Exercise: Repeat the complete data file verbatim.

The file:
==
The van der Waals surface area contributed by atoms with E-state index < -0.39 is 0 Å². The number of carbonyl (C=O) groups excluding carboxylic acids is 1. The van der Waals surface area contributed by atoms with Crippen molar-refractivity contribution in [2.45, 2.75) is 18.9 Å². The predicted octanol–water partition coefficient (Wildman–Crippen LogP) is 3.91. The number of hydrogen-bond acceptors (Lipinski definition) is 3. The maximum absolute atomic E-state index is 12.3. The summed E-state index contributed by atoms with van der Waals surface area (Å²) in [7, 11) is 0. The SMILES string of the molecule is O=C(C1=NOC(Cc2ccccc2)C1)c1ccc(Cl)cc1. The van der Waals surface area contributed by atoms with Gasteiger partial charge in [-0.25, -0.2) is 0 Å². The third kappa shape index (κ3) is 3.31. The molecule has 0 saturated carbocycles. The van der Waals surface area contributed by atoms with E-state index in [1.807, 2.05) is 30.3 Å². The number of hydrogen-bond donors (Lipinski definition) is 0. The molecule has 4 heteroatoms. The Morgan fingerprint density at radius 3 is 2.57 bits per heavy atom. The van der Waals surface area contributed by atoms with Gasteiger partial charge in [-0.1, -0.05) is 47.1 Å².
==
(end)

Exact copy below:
The van der Waals surface area contributed by atoms with E-state index < -0.39 is 0 Å². The number of carbonyl (C=O) groups excluding carboxylic acids is 1. The van der Waals surface area contributed by atoms with Crippen molar-refractivity contribution in [2.45, 2.75) is 18.9 Å². The predicted octanol–water partition coefficient (Wildman–Crippen LogP) is 3.91. The number of hydrogen-bond acceptors (Lipinski definition) is 3. The maximum absolute atomic E-state index is 12.3. The summed E-state index contributed by atoms with van der Waals surface area (Å²) in [7, 11) is 0. The SMILES string of the molecule is O=C(C1=NOC(Cc2ccccc2)C1)c1ccc(Cl)cc1. The van der Waals surface area contributed by atoms with Gasteiger partial charge in [-0.25, -0.2) is 0 Å². The third kappa shape index (κ3) is 3.31. The molecule has 0 saturated carbocycles. The van der Waals surface area contributed by atoms with E-state index in [1.807, 2.05) is 30.3 Å². The number of hydrogen-bond donors (Lipinski definition) is 0. The molecule has 4 heteroatoms. The Morgan fingerprint density at radius 3 is 2.57 bits per heavy atom. The van der Waals surface area contributed by atoms with Gasteiger partial charge in [-0.1, -0.05) is 47.1 Å².